Fri. Feb 26th, 2021

Yangon, Myanmar (AP) – Security forces in Myanmar on Saturday pitted their protest against demonstrators and striking dock workers in the country’s second largest city of Mandalay using water canons, tear gas, slingshot and rubber bullets to counter the coup.

According to an Associated Press journalist who witnessed the violence, at least five people were injured by rubber bullets and had to be taken to an ambulance.

Some 500 police and soldiers descended on the area near the Yadanbon dock in Mandalay after dock activists joined the national civil disobedience movement, until army jawans refused to work in power Did not capture

The protesters and residents were forced to flee the neighborhood amid violence, as security forces chased them.

There were reports of gunfire sounds, but it was not immediately clear whether this tear-gas canisters were fired or the bullets were fired. A group of journalists with tear gas and catapult projectiles were forced to flee.

Earlier in the week, the security forces in the mandalis attacked the railway personnel of the state in a similar manner after joining the civil disobedience movement.

Less than an hour after the curfew began at 8 pm on Wednesday, gunmen were heard along with more than two dozen police officers, with helmets and helmets at the accommodation of previous railway personnel. Several videos posted on social media show that the muzzle flashes as soon as the shot is heard and some police shot stones with slings and threw stones at the buildings. Marching chants of “left, right, left, right” can be heard with “shoot, shoot”.

In addition, anti-coup protesters in two of Myanmar’s largest cities on Saturday paid tribute to a young woman who died a day earlier after being shot by police during a rally against a military takeover.

A memorial monument built under an elevated roadway in Yangon attracts about 1,000 protesters. Two days before his 20th birthday, a garland of bright yellow flowers was hung under a photo of Maya Thwet Thwet Khine on 9 February in the capital Nayyitwa.

Her death on Friday, announced by her family, was the first confirmation among thousands of protesters who have faced off against security forces since top military commander Min Aung Helling assumed power in the coup.

Protesters at the memorial held signs and indicated “End the dictatorship in Myanmar” and “You will be remembered Maya Thwet Thwet Khine”. Supporters also placed roses and rose petals on the woman’s photographs.

From the day she was shot, the video showed her sheltering with water cannons and she fell to the ground after being shot into a motorcycle helmet after being shot. She was living in the hospital for more than a week, with doctors saying there is no chance of recovery.

US State Department spokesman Ned Price on Friday offered condolences to his government and repeated calls on the military to avoid violence against peaceful protesters.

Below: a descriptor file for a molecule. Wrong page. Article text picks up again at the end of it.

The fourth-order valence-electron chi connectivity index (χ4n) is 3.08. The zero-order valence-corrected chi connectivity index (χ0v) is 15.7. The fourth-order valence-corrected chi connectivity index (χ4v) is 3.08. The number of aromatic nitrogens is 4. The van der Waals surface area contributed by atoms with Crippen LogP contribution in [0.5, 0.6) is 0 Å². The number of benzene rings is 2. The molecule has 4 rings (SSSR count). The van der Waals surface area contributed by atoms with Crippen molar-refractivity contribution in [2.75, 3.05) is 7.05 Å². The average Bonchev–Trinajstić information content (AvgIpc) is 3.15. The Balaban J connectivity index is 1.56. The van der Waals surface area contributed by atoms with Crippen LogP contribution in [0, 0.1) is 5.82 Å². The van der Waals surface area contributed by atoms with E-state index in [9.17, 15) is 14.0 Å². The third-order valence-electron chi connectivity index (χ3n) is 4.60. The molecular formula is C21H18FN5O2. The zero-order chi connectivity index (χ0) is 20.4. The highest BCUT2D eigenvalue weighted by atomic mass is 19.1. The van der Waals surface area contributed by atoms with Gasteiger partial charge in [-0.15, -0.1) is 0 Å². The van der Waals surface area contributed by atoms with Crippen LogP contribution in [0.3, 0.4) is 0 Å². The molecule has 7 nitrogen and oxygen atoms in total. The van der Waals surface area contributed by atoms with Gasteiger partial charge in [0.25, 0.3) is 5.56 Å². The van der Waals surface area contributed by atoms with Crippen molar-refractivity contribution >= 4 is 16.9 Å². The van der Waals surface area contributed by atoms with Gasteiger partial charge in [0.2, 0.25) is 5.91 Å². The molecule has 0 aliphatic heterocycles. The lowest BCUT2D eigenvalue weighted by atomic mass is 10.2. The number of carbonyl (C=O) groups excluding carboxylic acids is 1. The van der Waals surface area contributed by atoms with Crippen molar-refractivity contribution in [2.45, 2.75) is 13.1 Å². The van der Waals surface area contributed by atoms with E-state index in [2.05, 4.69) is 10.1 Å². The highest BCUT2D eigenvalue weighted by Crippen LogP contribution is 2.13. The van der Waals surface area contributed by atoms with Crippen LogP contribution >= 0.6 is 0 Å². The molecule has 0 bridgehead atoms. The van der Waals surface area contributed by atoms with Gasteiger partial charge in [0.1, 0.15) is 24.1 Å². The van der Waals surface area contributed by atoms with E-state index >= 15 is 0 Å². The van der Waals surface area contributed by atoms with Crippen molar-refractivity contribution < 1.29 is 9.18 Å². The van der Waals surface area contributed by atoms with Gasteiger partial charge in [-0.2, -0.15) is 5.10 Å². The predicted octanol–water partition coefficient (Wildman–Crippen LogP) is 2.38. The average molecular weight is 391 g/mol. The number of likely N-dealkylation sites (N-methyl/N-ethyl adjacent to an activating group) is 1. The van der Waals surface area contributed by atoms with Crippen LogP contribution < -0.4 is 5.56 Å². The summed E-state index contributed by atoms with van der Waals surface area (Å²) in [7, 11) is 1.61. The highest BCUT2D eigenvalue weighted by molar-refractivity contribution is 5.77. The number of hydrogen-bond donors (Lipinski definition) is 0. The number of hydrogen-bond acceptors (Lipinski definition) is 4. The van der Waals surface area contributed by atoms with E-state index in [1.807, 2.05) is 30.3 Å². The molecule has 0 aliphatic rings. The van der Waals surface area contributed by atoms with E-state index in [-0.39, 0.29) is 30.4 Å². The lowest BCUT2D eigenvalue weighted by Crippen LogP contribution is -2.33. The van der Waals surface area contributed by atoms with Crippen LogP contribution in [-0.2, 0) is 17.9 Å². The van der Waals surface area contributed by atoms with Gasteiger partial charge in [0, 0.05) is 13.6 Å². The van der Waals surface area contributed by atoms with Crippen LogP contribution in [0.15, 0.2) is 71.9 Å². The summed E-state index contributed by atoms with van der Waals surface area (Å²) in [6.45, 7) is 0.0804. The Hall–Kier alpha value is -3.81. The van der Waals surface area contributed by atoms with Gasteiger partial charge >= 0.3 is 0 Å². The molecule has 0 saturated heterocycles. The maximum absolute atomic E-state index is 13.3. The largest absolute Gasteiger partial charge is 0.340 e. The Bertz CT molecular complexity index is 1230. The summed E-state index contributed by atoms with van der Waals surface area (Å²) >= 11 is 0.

In Mandalay on Saturday, more than 1,000 people were led, led by students from the University of Medicine, many of whom also made flowers and paintings of Maia Thwet Thwet Khine.

Others, referring to the nationwide civil disobedience movement, hinted at what they called “CDM”, which has encouraged doctors, engineers and others to oppose the coup by forbidding them to work.

Across the country, protests showed no signs of slowing down despite a recent repeated spate by the military government, including the sixth consecutive night in which the Internet was cut for several hours.

Protesters gathered elsewhere in Yangon as well, overthrowing and chanting Nobel laureate Aung San Suu Kyi, a democratically elected government.

The aerial images taken on Friday depicted the streets of Yangon in Burmese with the words “military dictatorship must fall” and “we want democracy” and “our leaders free” in English.

The security forces have so far been relatively restrained in confronting the protesters in Yangon, but appear to toughen their positions in areas where media presence is low.

Police used force on the second straight Friday to arrest protesters in Myitkina, the capital of the remote northern state of Kachin. Kachin ethnic minorities have been in conflict with the central government for a long time, and there has been an ongoing armed struggle against the military for decades.

After detaining Suu Kyi from detention in June and summoning Parliament, Junata said the elections were held in November, given the irregularities. The election result, in which Suu Kyi’s party won by a landslide, was confirmed by an Election Commission that has since been replaced by the military. Junta says it will hold fresh elections in a year.

The US, British and Canadian governments have imposed restrictions on new military leaders, and they and other countries have called for the reinstatement of Suu Kyi’s administration.

The coup was a major setback in Myanmar’s democracy after 50 years of military rule. Suu Kyi came to power after winning her National League for Democracy Party in the 2015 election, but the generals retained substantial power under the Constitution, which was adopted under a military regime.

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